We all know that having your car service every 6 months (or sooner) is one of the best ways to fix minor issues with your vehicle before they become larger and more expensive problems. Changing radiator hoses & fluids, changing gearbox fluids, oil changes with the correct oil, and keeping an eye on brake pad wear are some of the things every good mechanic does.
There is, however, a particular issue related to fuel economy that is very common among modern vehicles, and one that is often missed even by reputable mechanics. If you have owned a modern car for more than 3 years, you may start to notice a significant decrease in the performance of your car, and you use a lot more fuel. You might think that the car needs a good tune up, and that might be. Ask your mechanic to do this for you, but if don’t see any increase in performance then there must be something wrong.
Modern cars are continually made more and more fuel efficient in numbers of ways: car body shape, weight, and engine design. Each engine has an optimal fuel air ratio for the most efficient running. In old cars the carburetor was the place where the fuel was mixed with air. Now the engines are fuel injected and the ratio of air to fuel is carefully monitored and controlled. If there is too little fuel we say it is running lean and you do not achieve best possible power. When too much fuel is there, we say it is running rich and not all the fuel is being burned correctly. So the fuel-air mixture is critical to getting the best out of your engine.
Fuel is easily monitored and fed into your engine by the fuel pumps. Now the car doesn’t know what sort of fuel you are using (regular unleaded, premium or ultra premium) but the car’s computer has good data on the amount of air required to burn petrol. Air is also pumped into the engine in the right amount based on some predetermined assumptions and one important measurement.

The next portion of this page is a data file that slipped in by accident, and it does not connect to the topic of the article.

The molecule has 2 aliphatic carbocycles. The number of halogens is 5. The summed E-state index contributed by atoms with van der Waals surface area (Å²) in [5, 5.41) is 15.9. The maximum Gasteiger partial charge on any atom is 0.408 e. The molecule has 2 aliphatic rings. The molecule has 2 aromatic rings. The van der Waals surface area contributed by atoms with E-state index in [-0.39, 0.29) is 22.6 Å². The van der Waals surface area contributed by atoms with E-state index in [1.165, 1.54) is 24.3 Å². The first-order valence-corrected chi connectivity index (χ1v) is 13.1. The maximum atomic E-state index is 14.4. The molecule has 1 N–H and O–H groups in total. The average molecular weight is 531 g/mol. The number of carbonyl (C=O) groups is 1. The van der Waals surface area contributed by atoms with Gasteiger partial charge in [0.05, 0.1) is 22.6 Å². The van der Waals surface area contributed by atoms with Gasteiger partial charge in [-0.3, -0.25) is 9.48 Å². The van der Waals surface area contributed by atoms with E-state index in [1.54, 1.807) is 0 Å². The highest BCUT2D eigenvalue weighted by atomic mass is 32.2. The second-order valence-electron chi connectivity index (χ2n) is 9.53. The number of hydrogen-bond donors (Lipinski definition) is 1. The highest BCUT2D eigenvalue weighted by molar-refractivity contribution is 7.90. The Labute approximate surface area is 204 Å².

In order to increase fuel efficiency the one thing that engine designers started having the cars measure was the oxygen concentration in the air, using an oxygen sensor. The oxygen sensors pick up how much O2 is in the air and regulate the intake of air to the engine accordingly to get the best fuel-air ratio. However, pretty much like everything on a car, the oxygen sensors wear out over time. Oxygen sensors are designed to have a driving life of about 100,000 km, and really start to operate poorly over 120,000km. Typically, they will start to measure more oxygen in the atmosphere than what is really there. They tell the car’s computer that the engine is running lean (when it is not) and asks it to increase the amount of fuel in the fuel-air mixture by reducing the amount of air being taken in.